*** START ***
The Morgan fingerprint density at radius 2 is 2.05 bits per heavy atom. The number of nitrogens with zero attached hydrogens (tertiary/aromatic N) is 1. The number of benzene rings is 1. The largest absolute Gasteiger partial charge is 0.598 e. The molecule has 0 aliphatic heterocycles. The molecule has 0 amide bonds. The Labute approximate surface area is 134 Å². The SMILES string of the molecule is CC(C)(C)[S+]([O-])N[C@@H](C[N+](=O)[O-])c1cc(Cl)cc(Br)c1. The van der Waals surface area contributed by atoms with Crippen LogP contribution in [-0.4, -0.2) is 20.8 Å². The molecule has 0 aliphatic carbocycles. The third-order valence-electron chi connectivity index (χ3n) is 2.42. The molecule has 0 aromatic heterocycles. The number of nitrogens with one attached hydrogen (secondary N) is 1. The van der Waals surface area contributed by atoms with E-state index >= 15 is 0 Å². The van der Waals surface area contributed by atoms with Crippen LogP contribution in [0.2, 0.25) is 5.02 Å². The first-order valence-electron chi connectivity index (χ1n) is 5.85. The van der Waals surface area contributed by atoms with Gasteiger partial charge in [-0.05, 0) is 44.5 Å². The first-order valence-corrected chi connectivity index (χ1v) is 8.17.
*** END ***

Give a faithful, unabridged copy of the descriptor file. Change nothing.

The Morgan fingerprint density at radius 2 is 2.05 bits per heavy atom. The number of nitrogens with zero attached hydrogens (tertiary/aromatic N) is 1. The number of benzene rings is 1. The largest absolute Gasteiger partial charge is 0.598 e. The molecule has 0 aliphatic heterocycles. The molecule has 0 amide bonds. The Labute approximate surface area is 134 Å². The SMILES string of the molecule is CC(C)(C)[S+]([O-])N[C@@H](C[N+](=O)[O-])c1cc(Cl)cc(Br)c1. The van der Waals surface area contributed by atoms with Crippen LogP contribution in [-0.4, -0.2) is 20.8 Å². The molecule has 0 aliphatic carbocycles. The third-order valence-electron chi connectivity index (χ3n) is 2.42. The molecule has 0 aromatic heterocycles. The number of nitrogens with one attached hydrogen (secondary N) is 1. The van der Waals surface area contributed by atoms with E-state index >= 15 is 0 Å². The van der Waals surface area contributed by atoms with Crippen LogP contribution in [0.2, 0.25) is 5.02 Å². The first-order valence-electron chi connectivity index (χ1n) is 5.85. The van der Waals surface area contributed by atoms with Gasteiger partial charge in [-0.05, 0) is 44.5 Å². The first-order valence-corrected chi connectivity index (χ1v) is 8.17.